By Nichole L. Reber
Six of us writer/expatriates had just sat down to another stop in our culinary tour of Lima, Peru. It was still early enough in the restaurant this Friday night for conversation with friends. Garlic wafted through the air from the kitchen at our backs and purple, pink, and gold cocktails sparkled in the lumens of the sconce lighting. Someone broached the topic of Mario Vargas Llosa, that country’s Nobel-winning author, and tension shot through the table like a backfire.
Finally Canadian Paul spoke up: “I just couldn’t make it through the damn book. I tried– I really did– but it was just … I finally had to just give up.”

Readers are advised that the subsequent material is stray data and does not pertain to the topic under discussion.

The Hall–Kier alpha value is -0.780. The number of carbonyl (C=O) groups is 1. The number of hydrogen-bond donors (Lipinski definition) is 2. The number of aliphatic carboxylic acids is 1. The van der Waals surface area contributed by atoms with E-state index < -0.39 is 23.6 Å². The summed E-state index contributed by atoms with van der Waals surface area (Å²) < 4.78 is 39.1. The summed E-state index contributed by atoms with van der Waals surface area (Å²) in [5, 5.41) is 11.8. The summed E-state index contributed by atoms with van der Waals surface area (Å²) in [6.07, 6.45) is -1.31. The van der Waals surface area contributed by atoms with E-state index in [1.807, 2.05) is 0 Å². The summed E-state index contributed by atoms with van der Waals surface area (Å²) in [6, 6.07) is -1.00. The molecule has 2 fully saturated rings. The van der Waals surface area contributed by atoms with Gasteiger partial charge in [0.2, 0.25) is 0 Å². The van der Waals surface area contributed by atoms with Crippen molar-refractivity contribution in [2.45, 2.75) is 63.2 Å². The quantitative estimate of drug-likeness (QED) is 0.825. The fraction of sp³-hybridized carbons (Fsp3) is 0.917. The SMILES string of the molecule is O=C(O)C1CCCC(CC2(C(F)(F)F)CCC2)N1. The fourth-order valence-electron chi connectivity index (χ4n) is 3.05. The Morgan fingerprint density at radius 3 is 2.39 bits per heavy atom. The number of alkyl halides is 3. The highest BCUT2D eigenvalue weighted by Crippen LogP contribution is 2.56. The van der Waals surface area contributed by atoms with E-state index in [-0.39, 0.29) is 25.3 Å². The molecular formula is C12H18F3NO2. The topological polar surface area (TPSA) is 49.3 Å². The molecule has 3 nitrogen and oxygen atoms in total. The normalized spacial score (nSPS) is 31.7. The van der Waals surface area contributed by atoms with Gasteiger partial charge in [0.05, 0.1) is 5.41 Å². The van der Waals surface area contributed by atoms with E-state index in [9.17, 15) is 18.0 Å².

Our collective sigh deflated the tension like a whoopie cushion. At last, someone else who didn’t like Llosa, Peru’s demi-god. Back then I assumed I’d appreciate— love even— any literary prizewinner’s work. I’ve learned since that that is certainly not so; prizes are just as subjective as any and every other art form. I had yet to realize, as I have through this Year of Colorful Reading, that my problems with South American literature wouldn’t stop at Llosa. Why? Could it be just another form of subjectivity? After all we can’t like everything. Continue reading